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Oscar Nods Give 'Slumdog' A Box Office Bump

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Oscar Nods Give 'Slumdog' A Box Office Bump

Oscar Nods Give 'Slumdog' A Box Office Bump

Oscar Nods Give 'Slumdog' A Box Office Bump

  • Download
  • <iframe src="https://www.npr.org/player/embed/100109046/100109015" width="100%" height="290" frameborder="0" scrolling="no" title="NPR embedded audio player">
  • Transcript

Who wants to be a milionaire? Moviemakers. Ishika Mohan/Fox Searchlight hide caption

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Ishika Mohan/Fox Searchlight

Who wants to be a milionaire? Moviemakers.

Ishika Mohan/Fox Searchlight

Why So Glum? Rachel gets an income bump. Bob Vergara/Sony Pictures Classics hide caption

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Bob Vergara/Sony Pictures Classics

Why So Glum? Rachel gets an income bump.

Bob Vergara/Sony Pictures Classics

Tux-'n'-gown paeans to art notwithstanding, the Oscars are principally designed to provide Hollywood's classier films with a box-office boost.

It's known as the Oscar Bump, and for decades, it has meant millions of extra dollars to a few lucky films each year.

But the bump has been fading recently; changes in release strategies have meant that more and more money is earned in the first few weeks of a film's run.

So two years ago, Tinseltown moved up the nominations and shortened the window between nominations and awards show.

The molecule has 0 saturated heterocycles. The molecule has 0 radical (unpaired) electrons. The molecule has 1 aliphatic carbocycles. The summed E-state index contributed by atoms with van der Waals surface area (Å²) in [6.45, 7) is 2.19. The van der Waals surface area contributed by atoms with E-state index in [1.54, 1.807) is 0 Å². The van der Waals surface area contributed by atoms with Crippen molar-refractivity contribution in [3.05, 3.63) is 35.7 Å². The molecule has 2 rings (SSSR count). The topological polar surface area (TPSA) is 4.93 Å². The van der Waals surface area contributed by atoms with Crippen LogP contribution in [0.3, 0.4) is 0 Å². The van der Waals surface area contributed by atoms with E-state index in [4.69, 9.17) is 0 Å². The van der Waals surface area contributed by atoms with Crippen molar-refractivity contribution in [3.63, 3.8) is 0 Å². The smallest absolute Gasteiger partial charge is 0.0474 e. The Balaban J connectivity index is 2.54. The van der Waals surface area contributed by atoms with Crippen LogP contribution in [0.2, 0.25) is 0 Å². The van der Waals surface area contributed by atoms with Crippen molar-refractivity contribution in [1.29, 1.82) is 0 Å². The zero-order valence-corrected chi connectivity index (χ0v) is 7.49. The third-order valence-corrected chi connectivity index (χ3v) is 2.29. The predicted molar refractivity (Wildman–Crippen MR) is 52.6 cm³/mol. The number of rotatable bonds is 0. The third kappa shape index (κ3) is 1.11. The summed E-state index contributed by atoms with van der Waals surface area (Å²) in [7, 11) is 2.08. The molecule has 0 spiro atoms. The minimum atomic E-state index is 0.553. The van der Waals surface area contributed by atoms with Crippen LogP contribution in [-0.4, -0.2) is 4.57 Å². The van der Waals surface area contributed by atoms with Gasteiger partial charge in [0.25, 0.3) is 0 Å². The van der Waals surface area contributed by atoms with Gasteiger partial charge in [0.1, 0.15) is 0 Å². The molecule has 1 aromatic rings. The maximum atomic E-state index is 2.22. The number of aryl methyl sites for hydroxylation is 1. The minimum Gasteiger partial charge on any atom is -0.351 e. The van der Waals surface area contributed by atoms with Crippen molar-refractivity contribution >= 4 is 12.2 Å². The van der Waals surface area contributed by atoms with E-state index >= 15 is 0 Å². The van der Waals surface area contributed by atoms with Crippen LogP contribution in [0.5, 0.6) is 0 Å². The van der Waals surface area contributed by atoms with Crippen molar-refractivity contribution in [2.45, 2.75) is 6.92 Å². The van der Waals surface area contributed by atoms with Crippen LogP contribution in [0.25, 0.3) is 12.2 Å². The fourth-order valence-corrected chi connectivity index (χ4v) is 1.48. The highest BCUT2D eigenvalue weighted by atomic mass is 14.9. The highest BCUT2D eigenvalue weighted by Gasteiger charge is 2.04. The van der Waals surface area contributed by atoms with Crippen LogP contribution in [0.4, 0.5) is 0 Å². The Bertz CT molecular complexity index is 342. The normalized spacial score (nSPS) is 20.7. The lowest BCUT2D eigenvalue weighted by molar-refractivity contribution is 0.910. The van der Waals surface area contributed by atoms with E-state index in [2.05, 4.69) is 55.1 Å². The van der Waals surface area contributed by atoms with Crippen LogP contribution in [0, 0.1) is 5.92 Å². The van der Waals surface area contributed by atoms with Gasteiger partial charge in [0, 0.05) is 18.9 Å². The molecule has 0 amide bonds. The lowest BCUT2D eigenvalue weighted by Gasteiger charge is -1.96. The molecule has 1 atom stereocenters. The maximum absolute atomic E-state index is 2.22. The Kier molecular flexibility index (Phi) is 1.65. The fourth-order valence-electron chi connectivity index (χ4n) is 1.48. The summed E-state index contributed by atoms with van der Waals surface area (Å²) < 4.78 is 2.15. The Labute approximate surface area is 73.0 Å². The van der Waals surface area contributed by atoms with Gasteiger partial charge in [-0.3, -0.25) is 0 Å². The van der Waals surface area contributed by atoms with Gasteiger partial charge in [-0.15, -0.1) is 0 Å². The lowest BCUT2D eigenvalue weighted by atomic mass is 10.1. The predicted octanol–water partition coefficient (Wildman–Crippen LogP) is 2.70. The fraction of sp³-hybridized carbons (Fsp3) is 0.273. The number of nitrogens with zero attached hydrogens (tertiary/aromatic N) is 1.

How's that working out? Well, this year is a sort of test case. There are popular movies nominated, and a number of them have had limited runs up to now — so the notoriety of the awards allows them to expand at precisely the moment they might benefit most.

And an accident of timing means observers are getting a glimpse not just at the good a nod does, but also at what not getting a nomination means to a picture.

That's because rather than announcing the nominations on a Tuesday, and giving theater owners time to book the nominees by the weekend, the Academy of Motion Picture Arts and Sciences bowed to the political world this year (President Obama's inauguration was on a Tuesday), and announced the nominees the following Thursday.

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So theater owners had to guess what films would be nominated — and a lot of theater owners guessed wrong. The Dark Knight, widely expected to garner a slew of major nominations including best picture, went from playing in six theaters to 350. But when it didn't get any major nominations, it more or less tanked at the box office.

Revolutionary Road, also widely expected to fare well in nominations, expanded from fewer than 200 theaters to more than 1000, and saw its per-screen average drop by more than half.

What did better? All the Best Picture nominees gained ground, Slumdog Millionaire most dramatically, rising into the week's top five at the box office for the first time.

Frost/Nixon went from 100 theaters to 1000. And films nominated for major acting awards — The Wrestler, Rachel Getting Married, Doubt — all bounced upwards, too.